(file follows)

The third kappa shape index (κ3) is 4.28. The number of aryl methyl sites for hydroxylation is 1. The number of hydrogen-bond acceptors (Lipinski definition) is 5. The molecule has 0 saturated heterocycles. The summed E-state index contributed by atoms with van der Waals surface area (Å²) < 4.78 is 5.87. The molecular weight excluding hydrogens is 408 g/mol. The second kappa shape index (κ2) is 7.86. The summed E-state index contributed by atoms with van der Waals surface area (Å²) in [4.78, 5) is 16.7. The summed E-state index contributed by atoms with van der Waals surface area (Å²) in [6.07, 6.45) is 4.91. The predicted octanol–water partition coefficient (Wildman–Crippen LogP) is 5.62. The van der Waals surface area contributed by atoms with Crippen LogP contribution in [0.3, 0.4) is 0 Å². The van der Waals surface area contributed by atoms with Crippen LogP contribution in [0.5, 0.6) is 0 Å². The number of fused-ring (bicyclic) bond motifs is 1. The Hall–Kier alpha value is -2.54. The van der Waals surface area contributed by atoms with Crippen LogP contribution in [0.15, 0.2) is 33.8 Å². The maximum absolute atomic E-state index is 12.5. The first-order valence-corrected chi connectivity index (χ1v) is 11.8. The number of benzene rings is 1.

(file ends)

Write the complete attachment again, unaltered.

The third kappa shape index (κ3) is 4.28. The number of aryl methyl sites for hydroxylation is 1. The number of hydrogen-bond acceptors (Lipinski definition) is 5. The molecule has 0 saturated heterocycles. The summed E-state index contributed by atoms with van der Waals surface area (Å²) < 4.78 is 5.87. The molecular weight excluding hydrogens is 408 g/mol. The second kappa shape index (κ2) is 7.86. The summed E-state index contributed by atoms with van der Waals surface area (Å²) in [4.78, 5) is 16.7. The summed E-state index contributed by atoms with van der Waals surface area (Å²) in [6.07, 6.45) is 4.91. The predicted octanol–water partition coefficient (Wildman–Crippen LogP) is 5.62. The van der Waals surface area contributed by atoms with Crippen LogP contribution in [0.3, 0.4) is 0 Å². The van der Waals surface area contributed by atoms with Crippen LogP contribution in [0.5, 0.6) is 0 Å². The number of fused-ring (bicyclic) bond motifs is 1. The Hall–Kier alpha value is -2.54. The van der Waals surface area contributed by atoms with Crippen LogP contribution in [0.15, 0.2) is 33.8 Å². The maximum absolute atomic E-state index is 12.5. The first-order valence-corrected chi connectivity index (χ1v) is 11.8. The number of benzene rings is 1.